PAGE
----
ICYMI - Mesa Mayor John Giles: City and State Leaders Can Tackle Affordable Housing Crisis Together

~ Mesa Mayor John Giles has called for a holistic approach to tackle the affordable housing crisis in Arizona. He believes that state leaders should work with cities to provide funding, create pragmatic policies and increase tax credits and vouchers.

Giles noted that Maricopa County is the fastest-growing county in the United States, which has put a strain on development and caused an affordability crisis. He warned against using this issue as an excuse to take away local control of zoning, as it did not cause the crisis and will not fix it.

In response to these challenges, Mesa has distributed more than $60 million in emergency rent and utility assistance to help stabilize over 9,500 households during the pandemic. The city has also removed barriers to new developments, approving more than 5,600 multifamily units since 2020 and having an additional 4,250 in planning or under construction.

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Mesa is also tackling homelessness through programs such as Off the Streets and Community Court. These programs are helping residents navigate to support systems and stable housing. Giles believes that local leaders understand the unique challenges facing their residents better than state legislators do, so they should be empowered to employ their best solutions on the local level.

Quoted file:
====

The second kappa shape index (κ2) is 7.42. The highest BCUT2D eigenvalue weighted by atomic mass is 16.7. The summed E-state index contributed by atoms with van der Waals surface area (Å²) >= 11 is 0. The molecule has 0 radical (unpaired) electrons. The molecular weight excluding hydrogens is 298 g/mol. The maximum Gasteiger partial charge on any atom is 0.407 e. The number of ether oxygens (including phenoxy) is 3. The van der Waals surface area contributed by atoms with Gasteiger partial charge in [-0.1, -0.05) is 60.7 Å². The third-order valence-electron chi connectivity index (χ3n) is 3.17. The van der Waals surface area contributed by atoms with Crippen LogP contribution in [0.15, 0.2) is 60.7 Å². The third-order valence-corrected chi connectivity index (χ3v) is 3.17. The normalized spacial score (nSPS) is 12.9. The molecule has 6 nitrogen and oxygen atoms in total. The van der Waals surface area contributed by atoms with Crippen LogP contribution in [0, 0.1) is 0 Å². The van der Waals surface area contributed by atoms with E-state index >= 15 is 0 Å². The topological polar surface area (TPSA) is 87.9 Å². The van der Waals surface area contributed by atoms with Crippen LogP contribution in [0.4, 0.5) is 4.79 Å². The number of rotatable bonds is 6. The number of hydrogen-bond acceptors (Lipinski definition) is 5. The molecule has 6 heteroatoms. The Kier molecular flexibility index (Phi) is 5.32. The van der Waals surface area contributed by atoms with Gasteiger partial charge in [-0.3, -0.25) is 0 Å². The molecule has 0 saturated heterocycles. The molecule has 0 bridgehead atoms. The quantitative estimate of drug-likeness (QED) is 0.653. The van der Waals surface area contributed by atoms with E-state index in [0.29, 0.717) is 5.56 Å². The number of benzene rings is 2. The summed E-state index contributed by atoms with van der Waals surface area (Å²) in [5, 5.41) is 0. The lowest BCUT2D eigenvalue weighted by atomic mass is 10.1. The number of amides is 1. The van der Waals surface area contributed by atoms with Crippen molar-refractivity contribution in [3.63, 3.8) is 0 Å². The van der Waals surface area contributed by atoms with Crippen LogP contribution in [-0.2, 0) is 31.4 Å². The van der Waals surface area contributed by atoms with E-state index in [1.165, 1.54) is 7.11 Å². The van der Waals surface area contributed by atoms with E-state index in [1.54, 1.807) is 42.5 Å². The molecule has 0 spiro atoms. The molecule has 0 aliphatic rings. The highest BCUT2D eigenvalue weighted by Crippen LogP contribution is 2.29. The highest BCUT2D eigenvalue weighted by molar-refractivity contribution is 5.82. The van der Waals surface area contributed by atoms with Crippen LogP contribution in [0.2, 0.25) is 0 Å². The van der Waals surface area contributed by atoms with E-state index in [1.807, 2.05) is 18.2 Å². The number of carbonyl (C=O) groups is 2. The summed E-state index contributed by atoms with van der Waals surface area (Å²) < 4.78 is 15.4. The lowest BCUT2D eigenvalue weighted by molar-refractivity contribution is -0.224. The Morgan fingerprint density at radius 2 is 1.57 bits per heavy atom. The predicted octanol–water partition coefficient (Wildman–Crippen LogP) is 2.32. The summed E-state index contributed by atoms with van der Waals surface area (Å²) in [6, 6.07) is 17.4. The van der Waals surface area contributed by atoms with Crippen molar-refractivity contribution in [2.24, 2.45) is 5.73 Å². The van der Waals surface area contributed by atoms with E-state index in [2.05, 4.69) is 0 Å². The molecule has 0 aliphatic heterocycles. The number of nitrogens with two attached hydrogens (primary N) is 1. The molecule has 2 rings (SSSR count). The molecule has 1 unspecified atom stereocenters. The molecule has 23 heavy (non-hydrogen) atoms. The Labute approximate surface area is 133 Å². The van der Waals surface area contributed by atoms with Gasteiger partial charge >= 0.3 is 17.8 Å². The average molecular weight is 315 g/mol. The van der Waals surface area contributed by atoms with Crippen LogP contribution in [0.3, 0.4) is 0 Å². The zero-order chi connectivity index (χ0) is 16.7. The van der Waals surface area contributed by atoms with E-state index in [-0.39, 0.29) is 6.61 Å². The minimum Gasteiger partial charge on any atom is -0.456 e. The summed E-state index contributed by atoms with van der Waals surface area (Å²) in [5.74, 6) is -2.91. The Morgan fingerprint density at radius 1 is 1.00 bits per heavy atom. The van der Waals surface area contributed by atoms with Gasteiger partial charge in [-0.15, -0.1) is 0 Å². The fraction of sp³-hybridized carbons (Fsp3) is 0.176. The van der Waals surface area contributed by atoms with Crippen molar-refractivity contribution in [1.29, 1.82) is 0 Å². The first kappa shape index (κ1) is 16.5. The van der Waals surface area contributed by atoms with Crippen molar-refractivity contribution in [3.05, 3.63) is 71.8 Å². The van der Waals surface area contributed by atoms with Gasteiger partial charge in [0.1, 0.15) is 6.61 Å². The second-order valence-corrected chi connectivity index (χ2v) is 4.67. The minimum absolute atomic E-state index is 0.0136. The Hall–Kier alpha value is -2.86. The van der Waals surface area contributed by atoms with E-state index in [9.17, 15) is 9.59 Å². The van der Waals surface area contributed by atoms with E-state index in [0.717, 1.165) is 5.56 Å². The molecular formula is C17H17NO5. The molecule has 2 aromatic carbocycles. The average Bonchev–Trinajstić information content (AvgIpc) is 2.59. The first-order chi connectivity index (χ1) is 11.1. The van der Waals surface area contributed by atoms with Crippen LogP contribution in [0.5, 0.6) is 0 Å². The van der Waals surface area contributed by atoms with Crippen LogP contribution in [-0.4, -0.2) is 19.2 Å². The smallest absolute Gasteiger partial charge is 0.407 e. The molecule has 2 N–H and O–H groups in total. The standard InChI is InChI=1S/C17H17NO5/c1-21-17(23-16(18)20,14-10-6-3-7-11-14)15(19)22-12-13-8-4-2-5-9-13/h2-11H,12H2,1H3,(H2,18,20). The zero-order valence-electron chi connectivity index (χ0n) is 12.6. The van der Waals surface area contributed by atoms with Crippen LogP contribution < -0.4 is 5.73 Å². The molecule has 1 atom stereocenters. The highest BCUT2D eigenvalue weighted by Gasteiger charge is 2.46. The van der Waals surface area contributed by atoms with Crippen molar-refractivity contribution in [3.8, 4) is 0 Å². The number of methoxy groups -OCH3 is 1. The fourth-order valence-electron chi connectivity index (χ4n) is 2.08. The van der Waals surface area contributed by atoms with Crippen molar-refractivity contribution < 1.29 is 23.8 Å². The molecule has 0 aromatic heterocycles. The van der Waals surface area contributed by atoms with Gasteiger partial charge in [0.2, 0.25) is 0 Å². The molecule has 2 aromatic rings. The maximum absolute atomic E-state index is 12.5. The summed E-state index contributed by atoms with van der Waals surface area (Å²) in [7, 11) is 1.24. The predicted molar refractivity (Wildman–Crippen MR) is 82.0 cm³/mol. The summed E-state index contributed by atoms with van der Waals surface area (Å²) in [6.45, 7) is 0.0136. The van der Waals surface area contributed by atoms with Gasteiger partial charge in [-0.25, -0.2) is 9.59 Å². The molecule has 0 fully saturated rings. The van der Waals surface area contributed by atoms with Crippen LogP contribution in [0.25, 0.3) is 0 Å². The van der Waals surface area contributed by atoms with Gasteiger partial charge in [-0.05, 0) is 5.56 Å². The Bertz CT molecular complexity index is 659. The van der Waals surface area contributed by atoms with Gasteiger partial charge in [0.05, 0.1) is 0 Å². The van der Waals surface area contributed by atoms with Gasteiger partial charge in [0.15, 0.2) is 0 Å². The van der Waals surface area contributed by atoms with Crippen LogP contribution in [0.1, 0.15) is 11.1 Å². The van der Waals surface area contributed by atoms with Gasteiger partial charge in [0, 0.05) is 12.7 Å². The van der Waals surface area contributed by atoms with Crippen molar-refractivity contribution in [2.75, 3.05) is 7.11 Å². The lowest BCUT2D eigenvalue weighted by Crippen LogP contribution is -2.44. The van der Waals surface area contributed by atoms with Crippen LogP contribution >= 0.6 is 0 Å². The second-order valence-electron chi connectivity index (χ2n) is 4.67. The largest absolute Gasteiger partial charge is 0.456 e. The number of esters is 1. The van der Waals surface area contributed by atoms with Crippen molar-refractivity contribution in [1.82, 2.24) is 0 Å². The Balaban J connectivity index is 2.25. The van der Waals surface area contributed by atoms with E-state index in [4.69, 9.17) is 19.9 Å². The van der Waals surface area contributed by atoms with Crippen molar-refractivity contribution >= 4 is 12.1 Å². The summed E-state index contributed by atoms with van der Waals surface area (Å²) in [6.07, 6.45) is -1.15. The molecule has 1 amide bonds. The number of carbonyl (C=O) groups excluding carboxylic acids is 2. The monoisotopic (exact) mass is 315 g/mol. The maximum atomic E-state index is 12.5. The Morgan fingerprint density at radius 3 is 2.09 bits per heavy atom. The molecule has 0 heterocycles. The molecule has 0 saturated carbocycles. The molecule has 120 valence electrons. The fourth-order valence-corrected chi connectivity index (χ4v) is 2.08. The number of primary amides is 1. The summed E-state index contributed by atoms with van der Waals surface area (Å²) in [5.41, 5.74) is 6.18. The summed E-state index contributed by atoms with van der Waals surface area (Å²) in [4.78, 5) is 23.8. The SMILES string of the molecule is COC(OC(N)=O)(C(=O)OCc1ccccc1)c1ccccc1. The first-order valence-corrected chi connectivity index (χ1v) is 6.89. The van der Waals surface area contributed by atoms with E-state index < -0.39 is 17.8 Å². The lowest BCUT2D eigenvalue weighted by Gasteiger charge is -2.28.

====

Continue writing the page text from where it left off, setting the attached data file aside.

Giles noted that there are 190,000 housing units approved by cities and towns but not yet built in Maricopa and Pinal counties. To increase housing availability, developers need to deliver on their approved plans. He believes that increasing the backlog of authorized units by eliminating local zoning authority ignores those who are already housed but struggling financially or cannot afford new market-rate housing.

To address this issue further, Mesa is creating new partnerships for Affordable Housing, expanding emergency housing and purchasing a hotel for long-term stability for its Off the Streets program. Giles encourages legislators to partner with local community leaders before it's too late.

Filed Under: Government, City

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